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Ensuring you are paying tax in right place

Regular readers of this column will know that I often talk about reviewing your tax planning for France, so that you can take advantage of the tax mitigation opportunities available here. However, the very first step, before you start re-organising your assets, is to make sure you understand the tax residence rules of both France and the UK (or wherever you have financial interests). You need to be certain which country you should be paying tax in, and on which assets.

This is even more important with today’s greater global tax transparency through the ‘Common Reporting Standard’.

With the next tranche of countries making their first ‘automatic exchange of information’ in September 2018, there are now 100 jurisdictions sharing information on taxpayers around the world.

Paying tax in the wrong country can prove costly, including back taxes, interest, potential fines and even a tax investigation. HM Revenue & Customs (HMRC) has just introduced tougher UK penalties for undeclared offshore income and gains. From October 1 – coinciding with the time HMRC receives its next wave of information from abroad – potential punishments include an unlimited fine and up to six months in prison.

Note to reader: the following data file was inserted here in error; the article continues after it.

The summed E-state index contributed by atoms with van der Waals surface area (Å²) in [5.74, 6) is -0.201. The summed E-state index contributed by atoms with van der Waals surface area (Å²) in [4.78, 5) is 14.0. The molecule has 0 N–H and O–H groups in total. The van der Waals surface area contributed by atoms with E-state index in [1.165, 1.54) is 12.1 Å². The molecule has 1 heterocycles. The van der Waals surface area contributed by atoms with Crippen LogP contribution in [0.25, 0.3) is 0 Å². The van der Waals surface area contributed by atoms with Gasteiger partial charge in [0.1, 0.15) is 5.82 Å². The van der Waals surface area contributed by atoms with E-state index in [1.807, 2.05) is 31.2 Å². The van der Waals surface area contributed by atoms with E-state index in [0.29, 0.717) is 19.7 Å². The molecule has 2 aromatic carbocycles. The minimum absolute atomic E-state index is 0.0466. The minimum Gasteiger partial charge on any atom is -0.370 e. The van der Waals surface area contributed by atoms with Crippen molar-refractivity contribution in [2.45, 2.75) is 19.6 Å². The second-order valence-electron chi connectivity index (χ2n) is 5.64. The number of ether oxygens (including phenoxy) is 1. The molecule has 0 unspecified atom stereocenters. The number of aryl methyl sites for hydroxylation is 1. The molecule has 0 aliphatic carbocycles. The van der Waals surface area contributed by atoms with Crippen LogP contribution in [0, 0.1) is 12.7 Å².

Tax residency is more complex than people realise. It is not just about day counting; we often meet people who think they are resident in one country when they actually meet the tax residency rules of another. Ignorance is usually no defence, so make sure you know where you stand.

What makes you resident in France?

Under the Code General des Impôts, individuals are deemed to be tax resident in France if at least one of the following four tests is fulfilled.

 

  1. France is your main residence – your foyer. This is the rule French authorities rely on most. Your foyer is defined as the place where your spouse/cohabiting partner and dependent children, but not parents or siblings – habitually live. For those who are single with no children, it is where most of your personal life is centred. Your foyer can be in France even if you spend much of your time out of the country.
  2. France is your principal place of abode – your lieu séjour principal. This usually means you spend more than 183 days in France in a calendar year, but may also apply if you spend more days here than in any other single country. 
  3. Your principal activity is in France – for example, your occupation is in France or your main income arises here.
  4. France is the ‘centre of your economic interests’ – where your most substantial assets are based (such as principal investments), where your assets are administrated or your business affairs are, or where you draw a larger part of your income.

 

If you meet any of the criteria, you are liable to pay French tax on your worldwide income, gains and wealth. Remember: it is your responsibility to make yourself known to French tax authorities and fully declare all your income and wealth.

 

The relevance of timing